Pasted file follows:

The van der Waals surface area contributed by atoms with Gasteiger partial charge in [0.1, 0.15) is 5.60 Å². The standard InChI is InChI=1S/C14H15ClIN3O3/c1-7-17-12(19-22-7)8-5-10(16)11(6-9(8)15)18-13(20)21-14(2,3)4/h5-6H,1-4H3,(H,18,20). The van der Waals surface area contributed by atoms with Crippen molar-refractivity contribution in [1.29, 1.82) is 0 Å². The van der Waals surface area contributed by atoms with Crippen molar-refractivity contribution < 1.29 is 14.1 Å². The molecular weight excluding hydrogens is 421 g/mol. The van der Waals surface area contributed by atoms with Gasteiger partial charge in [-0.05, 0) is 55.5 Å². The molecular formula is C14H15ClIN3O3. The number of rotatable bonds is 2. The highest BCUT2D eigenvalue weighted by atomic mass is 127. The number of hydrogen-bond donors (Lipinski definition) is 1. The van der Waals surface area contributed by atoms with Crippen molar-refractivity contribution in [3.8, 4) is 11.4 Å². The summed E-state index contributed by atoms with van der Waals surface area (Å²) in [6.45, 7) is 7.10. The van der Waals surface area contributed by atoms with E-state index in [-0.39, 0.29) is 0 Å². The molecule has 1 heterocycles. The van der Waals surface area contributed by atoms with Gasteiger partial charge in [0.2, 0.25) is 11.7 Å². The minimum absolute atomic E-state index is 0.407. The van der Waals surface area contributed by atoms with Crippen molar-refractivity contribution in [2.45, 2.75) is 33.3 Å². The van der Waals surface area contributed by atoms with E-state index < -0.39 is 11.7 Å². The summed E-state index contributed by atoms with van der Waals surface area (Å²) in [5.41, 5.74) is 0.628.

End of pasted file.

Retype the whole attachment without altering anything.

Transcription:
The van der Waals surface area contributed by atoms with Gasteiger partial charge in [0.1, 0.15) is 5.60 Å². The standard InChI is InChI=1S/C14H15ClIN3O3/c1-7-17-12(19-22-7)8-5-10(16)11(6-9(8)15)18-13(20)21-14(2,3)4/h5-6H,1-4H3,(H,18,20). The van der Waals surface area contributed by atoms with Crippen molar-refractivity contribution in [1.29, 1.82) is 0 Å². The van der Waals surface area contributed by atoms with Crippen molar-refractivity contribution < 1.29 is 14.1 Å². The molecular weight excluding hydrogens is 421 g/mol. The van der Waals surface area contributed by atoms with Gasteiger partial charge in [-0.05, 0) is 55.5 Å². The molecular formula is C14H15ClIN3O3. The number of rotatable bonds is 2. The highest BCUT2D eigenvalue weighted by atomic mass is 127. The number of hydrogen-bond donors (Lipinski definition) is 1. The van der Waals surface area contributed by atoms with Crippen molar-refractivity contribution in [3.8, 4) is 11.4 Å². The summed E-state index contributed by atoms with van der Waals surface area (Å²) in [6.45, 7) is 7.10. The van der Waals surface area contributed by atoms with E-state index in [-0.39, 0.29) is 0 Å². The molecule has 1 heterocycles. The van der Waals surface area contributed by atoms with Gasteiger partial charge in [0.2, 0.25) is 11.7 Å². The minimum absolute atomic E-state index is 0.407. The van der Waals surface area contributed by atoms with Crippen molar-refractivity contribution in [2.45, 2.75) is 33.3 Å². The van der Waals surface area contributed by atoms with E-state index < -0.39 is 11.7 Å². The summed E-state index contributed by atoms with van der Waals surface area (Å²) in [5.41, 5.74) is 0.628.